Landscape gardener Ernestina Anchorena’s house is a fascinating mixture of styles and cultures, the expression of a rich inner world tuned in colours. The facts that she trained at John Brookes’ English school, that she is a tireless traveller, an eager reader, and a design, art and architecture lover, all have played a role at the time of building this family house in the residential neighbourhood of San Isidro, Argentina, where she lives with her husband, her three sons, her dear Noemí (a sort of housekeeper), three dogs, guinea pigs and fish. “Memories come to the surface and blend with other things making a unique something”, the landscape gardener explains. She is one of the heads at ‘Landscape Art’ landscape gardening studio, together with Valeria Hermida and Teresa Zuberbuhler, with whom she shares a philosophy of respect for the landscape and the same cultural view.
The house opens to the landscape; it is full of courtyards, so that every season, every hour of the day, is enjoyed. “It is a peaceful house, full of colour because colour is related to happiness. It has a lot of treasures of sentimental value and my sons’ laughter has become engraved in it. It is a house that was planned with a baby in my womb and was finished with my son’s birth in this house. So it was given birth with love, but also with pain. It has all that intensity in its walls”, she says. Being a daring woman, she hired an architect to make the plans of what she dictated to him and she only listened to her husband’s opinion, which was taken into account at the moment of design.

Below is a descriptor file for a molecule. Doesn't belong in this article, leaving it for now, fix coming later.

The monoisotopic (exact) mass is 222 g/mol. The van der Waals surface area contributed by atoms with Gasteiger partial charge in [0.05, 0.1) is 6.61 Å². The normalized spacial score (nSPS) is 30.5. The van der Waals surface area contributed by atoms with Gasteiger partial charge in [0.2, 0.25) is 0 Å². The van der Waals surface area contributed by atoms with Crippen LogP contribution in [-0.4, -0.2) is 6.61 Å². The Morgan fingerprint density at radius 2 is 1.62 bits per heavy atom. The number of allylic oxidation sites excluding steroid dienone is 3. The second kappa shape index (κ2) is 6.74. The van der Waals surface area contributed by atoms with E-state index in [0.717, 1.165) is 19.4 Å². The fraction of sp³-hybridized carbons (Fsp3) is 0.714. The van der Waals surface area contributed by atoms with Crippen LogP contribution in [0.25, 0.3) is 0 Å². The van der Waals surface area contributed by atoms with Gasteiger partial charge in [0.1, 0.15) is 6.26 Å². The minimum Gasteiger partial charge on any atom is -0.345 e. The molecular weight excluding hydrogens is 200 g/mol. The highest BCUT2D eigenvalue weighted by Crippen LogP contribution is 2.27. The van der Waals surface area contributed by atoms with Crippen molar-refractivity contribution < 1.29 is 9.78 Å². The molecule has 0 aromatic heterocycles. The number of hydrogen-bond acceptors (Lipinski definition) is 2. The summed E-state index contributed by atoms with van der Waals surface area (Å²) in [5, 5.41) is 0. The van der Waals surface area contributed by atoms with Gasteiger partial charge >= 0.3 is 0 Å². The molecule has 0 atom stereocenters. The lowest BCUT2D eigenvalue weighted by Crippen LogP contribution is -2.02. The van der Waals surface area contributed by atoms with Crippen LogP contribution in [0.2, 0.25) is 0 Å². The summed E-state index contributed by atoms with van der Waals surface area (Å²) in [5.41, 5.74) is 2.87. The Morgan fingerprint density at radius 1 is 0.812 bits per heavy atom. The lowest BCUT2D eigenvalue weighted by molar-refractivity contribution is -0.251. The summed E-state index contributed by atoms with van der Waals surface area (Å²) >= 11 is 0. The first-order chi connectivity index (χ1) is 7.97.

“The work took a lot of time, a year and a half, and it was only finished in October 2006. The thing is I’m obsessed with details. I directed more than half of the building work and I spent days and days here from early morning and I learnt a lot from the people who were working, while sharing matés and barbecues with them.”
The architecture springs from a confluence of styles: it is inspired in long narrow houses, which are the old colonial houses with the austerity of walls without mouldings and 3.80m-high ceilings, but it is a contemporary reinterpretation, with gestures of the post-Le Corbusier architecture plus influences of Legorreta’s contemporary Mexican architecture, which is the closest to native America as it is inspired in the great American cultures”, she describes. Placed on a 1,030m2 plot of land it adds up to 360 covered m2 distributed in two storeys. On the ground floor, there are the entrance hall, the living-cum-dining-room, the kitchen, the laundry-room, the pantry, and the service quarters with a bathroom, the playroom, the study and the toilet.
On the upper floor, there are the master bedroom with a dressing-room and a compartmentalised bathroom with a private terrace, plus the boys’ rooms with a bathroom. This block is complemented by another house, where Ernestina’s studio is located. The façade is smooth, made of rough render painted with lime in a red shade.
“We tried to have materials that were close to earth, using organic paints”, she says.